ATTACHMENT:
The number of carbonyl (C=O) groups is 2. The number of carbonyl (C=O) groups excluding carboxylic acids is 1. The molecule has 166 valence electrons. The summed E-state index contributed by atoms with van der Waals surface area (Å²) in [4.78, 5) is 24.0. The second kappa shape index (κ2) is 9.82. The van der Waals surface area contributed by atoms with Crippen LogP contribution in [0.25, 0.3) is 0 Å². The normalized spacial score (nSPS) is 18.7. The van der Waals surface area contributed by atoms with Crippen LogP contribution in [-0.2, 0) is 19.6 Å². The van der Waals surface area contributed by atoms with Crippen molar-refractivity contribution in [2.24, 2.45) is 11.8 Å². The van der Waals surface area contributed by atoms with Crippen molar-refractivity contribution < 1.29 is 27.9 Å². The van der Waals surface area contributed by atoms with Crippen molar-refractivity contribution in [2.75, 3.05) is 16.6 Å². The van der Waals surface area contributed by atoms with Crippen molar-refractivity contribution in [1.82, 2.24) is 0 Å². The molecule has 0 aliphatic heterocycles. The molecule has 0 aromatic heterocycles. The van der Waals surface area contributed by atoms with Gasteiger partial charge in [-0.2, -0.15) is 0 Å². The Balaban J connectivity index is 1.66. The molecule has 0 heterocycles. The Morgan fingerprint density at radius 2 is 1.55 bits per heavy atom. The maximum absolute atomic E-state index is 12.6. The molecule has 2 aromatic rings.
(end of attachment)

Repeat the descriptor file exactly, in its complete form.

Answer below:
The number of carbonyl (C=O) groups is 2. The number of carbonyl (C=O) groups excluding carboxylic acids is 1. The molecule has 166 valence electrons. The summed E-state index contributed by atoms with van der Waals surface area (Å²) in [4.78, 5) is 24.0. The second kappa shape index (κ2) is 9.82. The van der Waals surface area contributed by atoms with Crippen LogP contribution in [0.25, 0.3) is 0 Å². The normalized spacial score (nSPS) is 18.7. The van der Waals surface area contributed by atoms with Crippen LogP contribution in [-0.2, 0) is 19.6 Å². The van der Waals surface area contributed by atoms with Crippen molar-refractivity contribution in [2.24, 2.45) is 11.8 Å². The van der Waals surface area contributed by atoms with Crippen molar-refractivity contribution < 1.29 is 27.9 Å². The van der Waals surface area contributed by atoms with Crippen molar-refractivity contribution in [2.75, 3.05) is 16.6 Å². The van der Waals surface area contributed by atoms with Crippen molar-refractivity contribution in [1.82, 2.24) is 0 Å². The molecule has 0 aliphatic heterocycles. The molecule has 0 aromatic heterocycles. The van der Waals surface area contributed by atoms with Gasteiger partial charge in [-0.2, -0.15) is 0 Å². The Balaban J connectivity index is 1.66. The molecule has 0 heterocycles. The Morgan fingerprint density at radius 2 is 1.55 bits per heavy atom. The maximum absolute atomic E-state index is 12.6. The molecule has 2 aromatic rings.